Hardaker interview: '˜This is the last bad chapter in the book. I want the fairytale ending with Wigan'

Zak Hardaker has promised fans there won't be any more off-field dramas after completing his move to Wigan.

Friday, 18th May 2018, 1:14 pm
Updated Friday, 18th May 2018, 1:26 pm
Zak Hardaker wants to break back into the England side

He has ended weeks of speculation by signing a four-year deal, which kicks in from the start of 2019 once he has served his doping suspension.

He knows some will question the decision to recruit him but, in a sit-down interview with the Wigan Post, he said: “Just give me time. All I can say is, give me time to prove myself.

“Moving over here is a big thing. I’ve spoken to a few of the boys and I know Wigan is a club which looks after you, but I can say there’s nothing to worry about.

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“I’ll be here with my girlfriend, and I’ll be concentrating on what I want in life, and that is to be successful at rugby.

“I want to win trophies, I want to be in the England side. I want to be Man of Steel again,100 per cent.

“I want the fairytale ending now. This is the last bad chapter in the book.

“As soon as I lift a trophy, I want to think, ‘I know where I’ve been and where I am now’, I want this to be a journey.”

Few doubt the former Castleford full-back’s talent - the England international has won one Man of Steel and was shortlisted for last year’s award.

But his capture may polarise opinion among fans, given his track-record.

He missed out on the 2013 World Cup and was fined by Leeds after he “acted unprofessionally”. In 2014 he was given a five-match ban after being found guilty of homophobic abuse and the following year, assaulted a student.

He had kept out of trouble until a fateful night last September when, during a drinking binge on the anniversary of a personally distressing incident - details of which were redacted in UK Anti-Doping’s full verdict - he took cocaine. “It was just a weird one - my girlfriend was at work, my parents were away - my head was thinking a million things,” he recalled. “I went out, trying to forget the thing I had been thinking about, and it escalated. I ended up forgetting what I was doing and where I was. I ended up taking (cocaine). I wasn’t even thinking.”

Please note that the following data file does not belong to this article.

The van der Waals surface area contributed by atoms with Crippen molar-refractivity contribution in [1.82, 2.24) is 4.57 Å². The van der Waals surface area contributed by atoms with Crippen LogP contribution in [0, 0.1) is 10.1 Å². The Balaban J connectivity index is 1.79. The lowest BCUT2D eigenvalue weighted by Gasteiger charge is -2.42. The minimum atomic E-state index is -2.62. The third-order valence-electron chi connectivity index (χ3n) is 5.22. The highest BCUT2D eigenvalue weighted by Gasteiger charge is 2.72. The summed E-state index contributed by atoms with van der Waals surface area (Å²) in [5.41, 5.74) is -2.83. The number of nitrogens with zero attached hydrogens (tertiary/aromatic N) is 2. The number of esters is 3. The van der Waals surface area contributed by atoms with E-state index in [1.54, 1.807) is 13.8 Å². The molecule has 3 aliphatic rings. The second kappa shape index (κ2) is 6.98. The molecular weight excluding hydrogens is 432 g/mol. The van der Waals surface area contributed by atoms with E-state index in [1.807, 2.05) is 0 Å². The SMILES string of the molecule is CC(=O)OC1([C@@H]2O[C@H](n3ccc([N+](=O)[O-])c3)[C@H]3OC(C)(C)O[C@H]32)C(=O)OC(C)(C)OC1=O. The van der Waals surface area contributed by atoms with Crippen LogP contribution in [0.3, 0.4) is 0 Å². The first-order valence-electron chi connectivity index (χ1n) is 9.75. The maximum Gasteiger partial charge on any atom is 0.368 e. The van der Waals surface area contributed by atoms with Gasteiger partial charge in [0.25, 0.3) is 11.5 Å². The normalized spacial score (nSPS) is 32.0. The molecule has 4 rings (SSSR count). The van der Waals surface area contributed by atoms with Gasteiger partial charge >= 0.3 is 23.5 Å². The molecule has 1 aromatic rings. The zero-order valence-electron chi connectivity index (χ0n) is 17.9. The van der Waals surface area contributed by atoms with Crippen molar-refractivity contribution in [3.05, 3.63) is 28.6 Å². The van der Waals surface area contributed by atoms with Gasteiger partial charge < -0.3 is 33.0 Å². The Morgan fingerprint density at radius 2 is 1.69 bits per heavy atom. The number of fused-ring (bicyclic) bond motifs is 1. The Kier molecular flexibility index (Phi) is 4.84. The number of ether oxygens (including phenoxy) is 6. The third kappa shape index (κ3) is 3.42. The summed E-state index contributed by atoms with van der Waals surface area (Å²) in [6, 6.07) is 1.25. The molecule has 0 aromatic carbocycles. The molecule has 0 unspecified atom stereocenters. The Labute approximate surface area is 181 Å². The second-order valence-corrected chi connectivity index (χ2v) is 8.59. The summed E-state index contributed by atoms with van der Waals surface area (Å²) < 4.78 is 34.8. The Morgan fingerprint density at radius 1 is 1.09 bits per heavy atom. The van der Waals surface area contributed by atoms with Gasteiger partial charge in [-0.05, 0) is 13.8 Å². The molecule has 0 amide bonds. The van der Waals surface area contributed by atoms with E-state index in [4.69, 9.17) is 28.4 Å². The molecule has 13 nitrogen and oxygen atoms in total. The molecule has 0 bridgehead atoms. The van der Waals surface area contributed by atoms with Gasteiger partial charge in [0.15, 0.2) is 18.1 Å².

Hardaker says this enforced lay-off has jolted him - being away from the game, training on his own and earning a living by taking on a sales job for a cleaning firm.

“Because even when I’d been suspended before, I’d been in rugby league. And now - watching it on TV, not being around lads - it’s frustrating, I feel like I’ve wasted a full year of myself,” he said.

“It boils me. I watched Saints-Cas last weekend and I was thinking, ‘It’s my own fault I’m here and not playing’.

“I know - for a fact - if I have any issues outside, I’ll talk to someone. I’ve found that difficult before and I’ve just bottled it up, and that was the problem.”

Hardaker was suspended on the Thursday before last October’s Grand Final, which Leeds won 24-6.

“I feel if I’d played, we’d have won,” said the 26-year-old. “All week, I was telling people we’re going to win and then on the Thursday, I knew I wouldn’t be a part of it.

“I was devastated. I felt so sorry for the boys.”

He was subsequently sacked by Castleford for breach of contract.

The Warriors’ interest in Hardaker emerged in February as he awaited to discover his fate over his failed cocaine test last year.

He was later suspended for 14 months - meaning he is effectively free to play from the start of next season.

His preferred position is full-back, a spot which will be vacated by Catalans-bound Sam Tomkins later this year.

Uncertainty over Oliver Gildart’s future raised the prospect of Hardaker playing at centre, but the 21-year-old Gildart signed a new deal with his hometown club this week and Dan Sarginson is under contract for next season.

French livewire Morgan Escare is also under contract for the next two years but has failed to nail down a regular place in the side this season.

It is unclear whether Thomas Leuluai will play on in 2019 - if he hangs up his boots to take up a coaching role, Sam Powell may play more at hooker and Escare in the halves.

“I’ll play anywhere - full-back, centre, back-row even, I’ll slot in where they want me,” said Hardaker.

He plans to move over to Wigan this summer and under UKAD rules can begin training with his new team-mates from August, three months before his ban expires.

Hardaker hopes interacting with fans, sponsors and even staff at the club will convince any sceptics that his track-record paints an unfair portrayal of him.

“People who don’t know me, they see what I’ve done and... it frustrates me, because if you know me, you’ll know I’m not too bad,” he said.